The best part about both Arrow and The Flash being on at the same time is that these shows share the same universe. However, watching both is not required. The similarities are enough to reward fans of both shows without alienating those that don’t. Tonally, the two shows are as different as their eponymous heroes, but that’s okay too. The bond between Oliver and Barry may be strong, but there is so much room for it to deepen and grow. In The Flash pilot, when Barry starts to doubt himself, he takes a (seriously) quick trip to Starling City to see his old friend. And in a reverse of Barry’s appearance on Arrow, it’s Oliver who does the rescuing. He offers Barry exactly what he needs to hear in order to step up and save his city. “You can inspire people,” he says, “in a way that I never could. Oliver even hints at Barry adopting anew name: The Flash. Again, it doesn’t matter that the shows are separate. Stephen Amell and Gustin play off each other so well that the moment works whether you’ve seen Arrow or not.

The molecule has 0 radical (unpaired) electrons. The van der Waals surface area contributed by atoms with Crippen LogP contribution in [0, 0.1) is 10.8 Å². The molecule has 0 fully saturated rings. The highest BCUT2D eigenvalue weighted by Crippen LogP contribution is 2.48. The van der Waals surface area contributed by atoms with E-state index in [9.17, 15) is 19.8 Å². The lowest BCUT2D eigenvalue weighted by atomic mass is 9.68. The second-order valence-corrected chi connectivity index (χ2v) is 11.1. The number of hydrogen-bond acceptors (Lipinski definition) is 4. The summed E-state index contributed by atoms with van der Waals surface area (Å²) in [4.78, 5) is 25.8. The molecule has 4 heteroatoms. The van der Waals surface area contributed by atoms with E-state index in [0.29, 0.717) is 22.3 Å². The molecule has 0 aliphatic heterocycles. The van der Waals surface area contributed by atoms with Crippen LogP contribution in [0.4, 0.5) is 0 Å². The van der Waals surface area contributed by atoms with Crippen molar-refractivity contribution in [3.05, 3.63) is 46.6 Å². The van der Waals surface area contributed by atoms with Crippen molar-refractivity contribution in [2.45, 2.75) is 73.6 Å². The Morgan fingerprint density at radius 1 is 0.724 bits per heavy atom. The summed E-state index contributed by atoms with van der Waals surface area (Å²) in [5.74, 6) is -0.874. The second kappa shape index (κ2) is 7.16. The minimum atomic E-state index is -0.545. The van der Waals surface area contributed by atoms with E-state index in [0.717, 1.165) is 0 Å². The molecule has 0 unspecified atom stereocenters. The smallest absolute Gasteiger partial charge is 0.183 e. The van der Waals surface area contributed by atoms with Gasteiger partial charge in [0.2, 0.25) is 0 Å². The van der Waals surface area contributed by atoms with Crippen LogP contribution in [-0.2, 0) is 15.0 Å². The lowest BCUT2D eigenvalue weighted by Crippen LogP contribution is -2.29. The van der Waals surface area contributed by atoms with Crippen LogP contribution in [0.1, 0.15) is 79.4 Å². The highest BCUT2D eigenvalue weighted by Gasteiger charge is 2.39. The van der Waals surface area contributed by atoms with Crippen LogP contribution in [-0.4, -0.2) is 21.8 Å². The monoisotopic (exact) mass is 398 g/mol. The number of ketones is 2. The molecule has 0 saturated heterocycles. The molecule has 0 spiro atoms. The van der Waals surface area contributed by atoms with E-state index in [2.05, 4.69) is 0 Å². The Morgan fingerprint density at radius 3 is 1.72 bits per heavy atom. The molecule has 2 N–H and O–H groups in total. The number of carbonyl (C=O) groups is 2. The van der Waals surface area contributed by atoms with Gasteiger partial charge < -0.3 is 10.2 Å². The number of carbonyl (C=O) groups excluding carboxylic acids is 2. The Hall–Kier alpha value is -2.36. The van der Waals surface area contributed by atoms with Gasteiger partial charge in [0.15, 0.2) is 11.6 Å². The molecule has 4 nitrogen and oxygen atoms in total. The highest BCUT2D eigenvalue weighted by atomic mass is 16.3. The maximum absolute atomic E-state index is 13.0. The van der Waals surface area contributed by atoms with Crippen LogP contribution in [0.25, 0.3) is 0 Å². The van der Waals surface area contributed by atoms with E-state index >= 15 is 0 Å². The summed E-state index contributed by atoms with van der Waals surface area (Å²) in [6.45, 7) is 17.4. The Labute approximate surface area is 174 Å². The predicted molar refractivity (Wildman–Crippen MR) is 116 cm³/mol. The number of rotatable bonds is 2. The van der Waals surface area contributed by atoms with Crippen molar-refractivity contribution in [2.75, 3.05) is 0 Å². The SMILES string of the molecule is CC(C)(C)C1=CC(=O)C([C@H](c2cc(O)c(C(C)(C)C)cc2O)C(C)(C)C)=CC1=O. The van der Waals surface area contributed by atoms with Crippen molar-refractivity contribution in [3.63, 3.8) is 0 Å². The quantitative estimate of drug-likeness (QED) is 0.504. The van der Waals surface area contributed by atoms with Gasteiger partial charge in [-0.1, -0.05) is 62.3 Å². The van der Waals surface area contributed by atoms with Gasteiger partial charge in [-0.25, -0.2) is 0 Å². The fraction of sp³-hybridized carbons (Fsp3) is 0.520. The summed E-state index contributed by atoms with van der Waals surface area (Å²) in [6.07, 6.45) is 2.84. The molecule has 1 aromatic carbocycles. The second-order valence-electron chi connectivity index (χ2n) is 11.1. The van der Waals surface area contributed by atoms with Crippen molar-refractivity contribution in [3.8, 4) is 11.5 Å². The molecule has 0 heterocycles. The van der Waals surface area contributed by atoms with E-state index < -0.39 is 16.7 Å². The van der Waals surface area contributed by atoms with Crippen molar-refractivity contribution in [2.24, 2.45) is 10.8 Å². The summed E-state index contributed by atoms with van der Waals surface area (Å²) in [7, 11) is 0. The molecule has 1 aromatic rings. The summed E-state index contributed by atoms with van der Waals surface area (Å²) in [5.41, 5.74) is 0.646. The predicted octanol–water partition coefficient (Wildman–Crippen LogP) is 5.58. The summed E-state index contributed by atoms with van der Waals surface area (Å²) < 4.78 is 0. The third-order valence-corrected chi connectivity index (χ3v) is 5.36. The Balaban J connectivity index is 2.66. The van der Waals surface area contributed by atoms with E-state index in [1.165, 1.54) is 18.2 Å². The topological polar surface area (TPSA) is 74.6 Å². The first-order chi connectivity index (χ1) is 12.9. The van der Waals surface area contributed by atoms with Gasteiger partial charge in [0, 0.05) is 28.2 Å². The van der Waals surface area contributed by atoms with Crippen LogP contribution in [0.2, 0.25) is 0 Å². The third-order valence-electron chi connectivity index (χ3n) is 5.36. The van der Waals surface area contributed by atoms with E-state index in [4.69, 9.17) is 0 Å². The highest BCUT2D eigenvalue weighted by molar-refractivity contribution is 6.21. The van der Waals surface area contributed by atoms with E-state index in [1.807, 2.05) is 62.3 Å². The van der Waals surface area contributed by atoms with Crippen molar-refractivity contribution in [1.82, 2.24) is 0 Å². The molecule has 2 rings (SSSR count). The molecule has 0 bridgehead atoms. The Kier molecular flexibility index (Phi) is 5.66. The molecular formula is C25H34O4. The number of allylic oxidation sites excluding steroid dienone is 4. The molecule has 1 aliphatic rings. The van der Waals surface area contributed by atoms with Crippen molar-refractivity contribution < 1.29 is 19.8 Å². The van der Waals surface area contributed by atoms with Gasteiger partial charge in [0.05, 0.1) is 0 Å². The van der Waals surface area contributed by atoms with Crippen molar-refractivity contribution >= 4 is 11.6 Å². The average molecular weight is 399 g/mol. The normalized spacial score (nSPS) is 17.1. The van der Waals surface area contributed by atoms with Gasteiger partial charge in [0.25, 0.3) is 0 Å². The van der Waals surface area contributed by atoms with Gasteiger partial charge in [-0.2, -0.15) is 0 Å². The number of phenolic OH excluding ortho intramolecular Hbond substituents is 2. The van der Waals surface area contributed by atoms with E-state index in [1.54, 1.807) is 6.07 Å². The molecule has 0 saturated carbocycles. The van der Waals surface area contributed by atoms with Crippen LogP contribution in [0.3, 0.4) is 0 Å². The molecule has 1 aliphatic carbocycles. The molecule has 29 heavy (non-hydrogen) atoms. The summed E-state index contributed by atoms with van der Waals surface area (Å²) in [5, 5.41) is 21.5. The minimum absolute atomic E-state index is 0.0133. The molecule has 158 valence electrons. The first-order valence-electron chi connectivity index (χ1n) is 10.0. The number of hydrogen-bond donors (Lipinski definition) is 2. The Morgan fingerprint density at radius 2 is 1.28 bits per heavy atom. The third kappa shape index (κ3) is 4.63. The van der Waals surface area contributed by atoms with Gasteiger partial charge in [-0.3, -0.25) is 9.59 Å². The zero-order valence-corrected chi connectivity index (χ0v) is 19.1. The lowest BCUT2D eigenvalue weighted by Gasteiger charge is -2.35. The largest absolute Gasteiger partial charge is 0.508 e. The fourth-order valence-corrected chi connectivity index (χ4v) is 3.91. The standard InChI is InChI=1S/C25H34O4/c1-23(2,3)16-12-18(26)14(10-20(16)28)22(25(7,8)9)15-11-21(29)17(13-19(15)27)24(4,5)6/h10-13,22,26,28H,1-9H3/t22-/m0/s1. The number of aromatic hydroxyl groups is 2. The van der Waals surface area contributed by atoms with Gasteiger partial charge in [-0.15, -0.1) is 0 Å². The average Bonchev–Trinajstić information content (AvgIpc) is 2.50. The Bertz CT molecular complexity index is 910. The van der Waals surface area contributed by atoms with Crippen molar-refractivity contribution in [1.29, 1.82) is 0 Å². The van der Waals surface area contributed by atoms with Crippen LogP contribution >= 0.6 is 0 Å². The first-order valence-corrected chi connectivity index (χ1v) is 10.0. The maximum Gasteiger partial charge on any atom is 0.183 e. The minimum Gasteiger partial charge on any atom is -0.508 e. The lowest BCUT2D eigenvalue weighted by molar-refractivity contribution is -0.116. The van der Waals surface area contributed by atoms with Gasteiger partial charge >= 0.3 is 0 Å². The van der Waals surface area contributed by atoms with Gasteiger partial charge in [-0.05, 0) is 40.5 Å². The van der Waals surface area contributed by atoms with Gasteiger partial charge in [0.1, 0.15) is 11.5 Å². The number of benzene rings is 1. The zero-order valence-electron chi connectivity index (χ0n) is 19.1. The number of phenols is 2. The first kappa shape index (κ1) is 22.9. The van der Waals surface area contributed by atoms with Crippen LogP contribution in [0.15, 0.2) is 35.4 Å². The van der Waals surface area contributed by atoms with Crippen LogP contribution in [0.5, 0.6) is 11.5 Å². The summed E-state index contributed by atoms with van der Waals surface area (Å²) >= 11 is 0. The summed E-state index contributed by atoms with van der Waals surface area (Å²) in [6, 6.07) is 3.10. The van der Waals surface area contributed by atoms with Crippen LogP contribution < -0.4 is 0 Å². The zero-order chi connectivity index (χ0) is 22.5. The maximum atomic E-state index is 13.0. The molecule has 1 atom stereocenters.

A handful of characters have made their way over to The Flash’s first few episodes by way of Starling City—including Felicity and The Clock King, but the two shows will collide before their winter hiatuses in epic fashion with a two night crossover event. For TV, this kind of thing is unprecedented. With Arrow and The Flash, the larger DC world is widening by the day and will hopefully only expand from here. Marvel may be conquering the box office, but DC is collecting its victories on the small screen, and with The Flash, they’ve got one hell of a win.